Last week, the Washington Center for Equitable Growth (WCEG) hosted an event that centered a series of panel discussions around one central question: How can we ensure a better future and higher quality of life for workers whose livelihoods are impacted by rapid technological change?
While new technology has always played a key role in shaping workplace culture and operation style, periods of rapid advancement and systemic change present a natural opportunity to closely examine the ways that those changes are brought to bear in practice. How employers of all sizes choose to implement new technologies — and whether their employees have a say in these decisions — has a tremendous impact on the lives and work of their employees. Developing a methodical and well-informed set of best practices for responsible technology implementation is more important than ever.
The event, which was supported by Siegel Family Endowment, convened a group of academics, labor organizers, and legal experts, who covered a wide range of different topics – from community organizing, to surveillance, to job quality, and more. We’ve compiled some key highlights from the event below – read our top takeaways:
Ensuring that workers and employees have a say in determining how new technologies are implemented needs to be a top priority for all parties: The best way to ensure we achieve an equitable future is to make sure that working people have a voice in, and real power over, deploying new technologies in the places where they work. Encouraging this type of participation will only ensure that workers also stand to benefit from technology-driven change. Mary Kay Henry, International President of the Service Employees International Union (SEIU), shared an anecdote about home healthcare workers being better positioned to prevent unnecessary hospitalizations and improve patient outcomes as a byproduct of greater integration during the technology planning process. By taking the time to listen to people about how they work, implementations of new technology stand to have a greater impact on community wellbeing and economic output overall.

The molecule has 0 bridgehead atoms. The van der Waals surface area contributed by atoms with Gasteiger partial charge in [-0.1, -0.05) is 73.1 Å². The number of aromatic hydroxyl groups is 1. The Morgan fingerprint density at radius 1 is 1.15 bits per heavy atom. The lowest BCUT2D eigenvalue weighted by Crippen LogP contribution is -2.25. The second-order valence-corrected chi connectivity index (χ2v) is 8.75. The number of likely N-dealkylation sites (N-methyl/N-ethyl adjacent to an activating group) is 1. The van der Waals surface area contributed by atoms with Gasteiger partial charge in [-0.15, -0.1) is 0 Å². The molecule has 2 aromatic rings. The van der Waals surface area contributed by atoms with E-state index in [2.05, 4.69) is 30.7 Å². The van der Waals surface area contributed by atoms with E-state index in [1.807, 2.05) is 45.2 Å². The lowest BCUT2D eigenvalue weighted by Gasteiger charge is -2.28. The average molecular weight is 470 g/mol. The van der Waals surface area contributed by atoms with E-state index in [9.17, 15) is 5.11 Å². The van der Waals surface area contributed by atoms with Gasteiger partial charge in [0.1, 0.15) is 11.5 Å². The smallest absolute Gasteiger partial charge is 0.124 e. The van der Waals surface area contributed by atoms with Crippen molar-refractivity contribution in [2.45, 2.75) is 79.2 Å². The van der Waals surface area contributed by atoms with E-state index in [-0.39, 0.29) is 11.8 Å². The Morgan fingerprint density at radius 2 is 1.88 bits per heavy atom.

There’s a big role for research in determining how worker voices get included in conversations about adopting new technology: Experiments in integrating new technology and worker voice are happening all over the world, and there’s a major opportunity for researchers to survey contexts where the introduction of new technologies at scale has been fair and equitable for all parties, said Mary Kay Henry. Most importantly, however, this type of research presents a chance to feed the public imagination in a way that helps more people conceive of a vast range of possibilities for how labor and technology can coexist peacefully and beneficially – both for themselves, and for entire fields of practice at large.
Public discourse needs to recognize the full scope of technology’s potential to drive positive and negative impacts for workers: Technology can be deployed in a way that’s beneficial to workers, or it can be deployed in ways that are harmful to their day to day work experience. It is ultimately up to us as a society to lay the ground rules for how these decisions are made. For example, shifting the balance to focus more on the human labor that makes “invisible” tech-enabled services, like rapid home delivery, possible. Placing attention on the extractive, and often negative, psychological impact and physical demands of services like high-speed fulfillment, can help drive a greater urgency to develop new ways of engaging with technology that balance human needs and worker well being more effectively. Meredith Whitaker, Faculty Director of the AI Now Institute, also highlighted the importance of recognizing power asymmetries that can result in employers deploying extractive, surveillance technologies without giving workers either the power to define what’s most beneficial to their work, or the opportunity to object to the use of technologies that may be harmful to them personally.